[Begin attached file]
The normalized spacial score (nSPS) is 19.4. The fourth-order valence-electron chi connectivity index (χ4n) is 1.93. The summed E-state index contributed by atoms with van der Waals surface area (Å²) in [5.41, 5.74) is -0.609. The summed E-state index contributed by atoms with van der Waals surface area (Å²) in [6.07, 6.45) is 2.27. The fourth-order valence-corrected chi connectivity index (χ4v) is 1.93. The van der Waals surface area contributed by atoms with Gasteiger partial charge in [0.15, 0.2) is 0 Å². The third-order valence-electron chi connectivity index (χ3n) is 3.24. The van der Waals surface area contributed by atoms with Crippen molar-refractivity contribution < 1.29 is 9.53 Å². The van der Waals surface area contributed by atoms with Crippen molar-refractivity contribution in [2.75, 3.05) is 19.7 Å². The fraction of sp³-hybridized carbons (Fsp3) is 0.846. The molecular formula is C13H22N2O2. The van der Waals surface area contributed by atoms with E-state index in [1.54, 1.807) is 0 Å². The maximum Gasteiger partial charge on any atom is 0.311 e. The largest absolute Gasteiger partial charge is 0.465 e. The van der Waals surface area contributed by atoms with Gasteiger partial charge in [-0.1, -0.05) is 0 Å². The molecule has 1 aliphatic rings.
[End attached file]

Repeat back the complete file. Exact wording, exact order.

The normalized spacial score (nSPS) is 19.4. The fourth-order valence-electron chi connectivity index (χ4n) is 1.93. The summed E-state index contributed by atoms with van der Waals surface area (Å²) in [5.41, 5.74) is -0.609. The summed E-state index contributed by atoms with van der Waals surface area (Å²) in [6.07, 6.45) is 2.27. The fourth-order valence-corrected chi connectivity index (χ4v) is 1.93. The van der Waals surface area contributed by atoms with Gasteiger partial charge in [0.15, 0.2) is 0 Å². The third-order valence-electron chi connectivity index (χ3n) is 3.24. The van der Waals surface area contributed by atoms with Crippen molar-refractivity contribution < 1.29 is 9.53 Å². The van der Waals surface area contributed by atoms with Crippen molar-refractivity contribution in [2.75, 3.05) is 19.7 Å². The fraction of sp³-hybridized carbons (Fsp3) is 0.846. The molecular formula is C13H22N2O2. The van der Waals surface area contributed by atoms with E-state index in [1.54, 1.807) is 0 Å². The maximum Gasteiger partial charge on any atom is 0.311 e. The largest absolute Gasteiger partial charge is 0.465 e. The van der Waals surface area contributed by atoms with Gasteiger partial charge in [-0.1, -0.05) is 0 Å². The molecule has 1 aliphatic rings.